Q&A with CCTV America’s Franc Contreras on dealing with heart disease

CCTV News

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CCTV America’s Franc Contreras recently underwent a multiple bypass heart surgery. Watch his personal account and follow along as he answers questions about the experience in this Q&A.

CCTV America's Franc Contreras shares personal account of open heart surgery

CCTV America's Franc Contreras shares personal account of open heart surgery

In this first edition of "Inside and Out" -- a new series by Global Business America focusing on what's making news in health and business -- we take a personal look at heart disease. Coronary artery disease is the leading cause of death around the world, according to the World Health Organization. Patients often opt for invasive procedures including angioplasties, stents and bypass heart surgery. CCTV America's Franc Contreras brings us an extraordinary, first person account of his own quintuple bypass heart surgery. A warning, this story contains come graphic images of surgery.

Follow Franc Contreras on Twitter @FrancMex

Q:
How did you get heart disease? Do you think your diet was the main factor or was it was genetic?

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A: My cardiologist says in my case it’s likely that my heart disease is genetic. After my surgery I discovered that one of my grandfathers had it and other family members have too.

From my way of seeing it, I always took good care of my diet making certain to eat what I thought were healthy foods. And I thought I did enough walking to count as exercise. But that was not the case.

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Doctors now tell me that I need to do 40 minutes a day of cardiovascular exercise keeping my heart rate of a certain number of beats per minute during that entire time.

Q:What were your thoughts about the medical system that treated you?

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A: I was treated at a highly professional private hospital in Mexico City. My cardiologist and surgeons are first rate and I’ve conducted hundreds of similar surgeries during their many years of practice. I would say this part of Mexico’s medical system concurs with that of Europe for the best of United States. But but not every Mexican hospital meets the standards. I was quite lucky in the sense.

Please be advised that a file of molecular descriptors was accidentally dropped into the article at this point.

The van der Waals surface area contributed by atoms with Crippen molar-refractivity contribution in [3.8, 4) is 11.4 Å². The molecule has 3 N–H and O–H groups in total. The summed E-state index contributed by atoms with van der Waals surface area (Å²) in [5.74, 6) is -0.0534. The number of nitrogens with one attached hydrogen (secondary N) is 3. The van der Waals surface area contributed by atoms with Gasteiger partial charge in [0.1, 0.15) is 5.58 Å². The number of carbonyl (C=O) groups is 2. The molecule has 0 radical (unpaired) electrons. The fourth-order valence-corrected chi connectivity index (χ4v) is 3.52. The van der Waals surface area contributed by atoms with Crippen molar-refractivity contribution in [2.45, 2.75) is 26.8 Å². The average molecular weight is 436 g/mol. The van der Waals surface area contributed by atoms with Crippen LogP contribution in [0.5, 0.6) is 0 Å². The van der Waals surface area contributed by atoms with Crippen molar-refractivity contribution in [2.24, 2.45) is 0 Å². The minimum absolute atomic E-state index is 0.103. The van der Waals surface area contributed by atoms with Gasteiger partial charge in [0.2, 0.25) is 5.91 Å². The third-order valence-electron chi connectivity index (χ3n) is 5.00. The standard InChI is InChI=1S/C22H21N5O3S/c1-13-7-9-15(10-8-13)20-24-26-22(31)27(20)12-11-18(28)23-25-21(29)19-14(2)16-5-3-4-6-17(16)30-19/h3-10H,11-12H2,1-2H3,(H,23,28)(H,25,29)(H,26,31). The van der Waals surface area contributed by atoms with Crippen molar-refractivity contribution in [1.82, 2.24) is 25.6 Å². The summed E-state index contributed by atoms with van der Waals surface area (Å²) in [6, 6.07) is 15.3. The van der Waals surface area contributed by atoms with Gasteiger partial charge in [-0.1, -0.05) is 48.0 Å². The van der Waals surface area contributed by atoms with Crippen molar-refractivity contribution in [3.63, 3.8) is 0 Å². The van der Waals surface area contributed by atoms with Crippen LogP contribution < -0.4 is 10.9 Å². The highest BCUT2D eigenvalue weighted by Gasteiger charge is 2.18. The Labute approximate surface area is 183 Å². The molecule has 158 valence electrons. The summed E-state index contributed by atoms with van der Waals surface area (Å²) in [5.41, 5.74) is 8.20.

Q:How have you changed your diet and exercise level since the surgery? How hard was that to adjust to?

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A: I actually started changing my diet days before the surgery opting to eat many vegetables in place of animal products.

And now I am switching more to a vegan diet and following a special diet called a Nutritarian diet approach. It emphasizes the need for us to eat foods that are nutrition dense.

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For me, in general, it was not that hard to make the switch. Though I am a big meat lover, I think I love my life more. And I do believe that by eating more vegetables that does help my health.

It is important that I also start to deal in a better way with managing my stress. I live in Mexico City, a place that is constantly filled traffic and is a very difficult to move around in. The air pollution here certainly not good for heart patients. And being a journalist on daily deadline also presents certain challenges.

Q:What advice would you give to people who also have to face this type of surgery?

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A: For others who are going to face this sort of surgery, I would urged you to do as much relaxation as possible. Make certain you have the presence of people who love you and who are going to be kind to you during the recovery period. This is a crucial part of the recovery.

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There are going to be days when you feel like you’re making great advances. But there will also be difficult days what you feel like you’ve taken steps backwards. But just hang in there. If I got through this you can, too.